Jack/Jill of all trades, master of none. The modern-day dilemma.

I have been reading a book called Sapiens: A Brief History of Humankind, written by Yuval Noah Harari. As the title suggests, the author paints a picture of typical human behaviour, skill, and intelligence through time. During the period in which humans were both predator and prey, an individual would have had to possess an incredible amount of knowledge and skill to survive. For example, they would have needed to know when and where the predators would hunt, what food was safe to eat, which medicines could be used to treat different ailments, and have a strong understanding of climate, this was a period in which humans were highly intelligent, a requirement for survival.

By comparison, the modern-day man or woman is very different. We do not need to have a strong all-round understanding of every aspect of life. Rather, our survival depends more on being an expert in the area of specialisation that we choose. In modern times, we could equate our occupation as a form of survival. Almost every high paying job advertisement requires a level of specialisation and field-related experience.

A ‘Jack/Jill of all trades, master of none’ is somewhat of a dilemma in modern day life. This person is a generalist rather than a specialist, a competent individual but no expert. But how does an individual become a specialist?

Traditional high school education systems are tailored for the mass population and provide a broad understanding of wide-ranging subjects. Little specialisation takes place in a group of 30 people who are spoon fed the repetitive content. For those who are successful, this may provide the opportunity to enter university or technical institutions where skills and true expertise come later and are hard earned. In essence, the educational systems are gearing up individuals with the skills necessary for specialisation, foremost – the ability to learn how to learn.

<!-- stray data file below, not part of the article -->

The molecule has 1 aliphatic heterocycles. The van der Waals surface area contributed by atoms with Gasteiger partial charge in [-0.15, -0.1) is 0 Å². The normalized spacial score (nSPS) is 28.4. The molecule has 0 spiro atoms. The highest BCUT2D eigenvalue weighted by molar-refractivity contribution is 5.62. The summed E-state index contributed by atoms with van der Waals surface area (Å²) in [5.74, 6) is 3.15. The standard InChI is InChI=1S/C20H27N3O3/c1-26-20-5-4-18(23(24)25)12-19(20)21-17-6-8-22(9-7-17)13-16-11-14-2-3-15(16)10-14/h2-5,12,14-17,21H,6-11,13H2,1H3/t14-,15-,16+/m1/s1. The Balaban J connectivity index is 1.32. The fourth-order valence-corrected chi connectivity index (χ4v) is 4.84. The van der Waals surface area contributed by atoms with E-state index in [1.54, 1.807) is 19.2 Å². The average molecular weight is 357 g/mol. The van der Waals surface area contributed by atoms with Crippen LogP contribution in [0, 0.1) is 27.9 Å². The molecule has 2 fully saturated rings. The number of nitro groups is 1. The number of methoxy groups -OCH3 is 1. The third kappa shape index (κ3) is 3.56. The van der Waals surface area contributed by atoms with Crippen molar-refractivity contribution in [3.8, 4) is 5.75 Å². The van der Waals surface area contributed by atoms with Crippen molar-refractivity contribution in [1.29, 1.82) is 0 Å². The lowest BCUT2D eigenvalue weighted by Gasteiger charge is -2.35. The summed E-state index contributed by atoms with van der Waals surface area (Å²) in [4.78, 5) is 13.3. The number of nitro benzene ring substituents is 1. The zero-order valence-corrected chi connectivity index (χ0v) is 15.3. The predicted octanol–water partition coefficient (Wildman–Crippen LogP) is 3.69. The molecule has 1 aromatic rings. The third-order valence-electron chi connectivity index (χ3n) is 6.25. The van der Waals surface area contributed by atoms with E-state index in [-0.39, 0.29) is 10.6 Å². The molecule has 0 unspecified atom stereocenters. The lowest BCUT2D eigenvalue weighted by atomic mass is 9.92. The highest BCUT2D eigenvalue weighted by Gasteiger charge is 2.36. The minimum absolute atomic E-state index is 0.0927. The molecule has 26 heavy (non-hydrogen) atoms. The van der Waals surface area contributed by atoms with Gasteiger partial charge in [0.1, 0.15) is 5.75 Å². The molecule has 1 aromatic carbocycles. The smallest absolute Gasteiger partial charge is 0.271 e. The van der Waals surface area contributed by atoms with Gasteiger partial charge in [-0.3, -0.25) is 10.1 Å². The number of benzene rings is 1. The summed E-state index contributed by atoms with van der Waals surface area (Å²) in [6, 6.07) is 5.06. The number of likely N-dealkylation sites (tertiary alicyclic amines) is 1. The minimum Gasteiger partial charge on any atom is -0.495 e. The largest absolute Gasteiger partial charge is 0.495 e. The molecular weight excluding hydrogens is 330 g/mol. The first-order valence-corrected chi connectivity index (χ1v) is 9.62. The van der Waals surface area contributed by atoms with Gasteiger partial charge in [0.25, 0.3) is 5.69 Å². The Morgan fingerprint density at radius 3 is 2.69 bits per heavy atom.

Those who eventually specialise find in themselves the tools to facilitate their own specialisation. Hard work, determination, patience, and genuine curiosity are some of the many tools and qualities needed. In modern day life, careers and job opportunities are also extremely dynamic, changing rapidly, those who succeed can adapt and grow accordingly.

The shortened version, put simply ‘a Jack/Jill of all trades’ without the ‘master of none’ part is often seen as a compliment for a person who is good at problem solving and has a strong foundation of knowledge. You may be thinking, I am probably a Jack/Jill, perhaps that makes you a master in your own right. A master of integration, as those in the past needed to be in order to survive.

In a world in which an individual with one strong skill can create an unimaginable amount of success and wealth, the understanding of your own true ability and skill become more important. All fingers point towards yourself, you need to look inward to become a true master.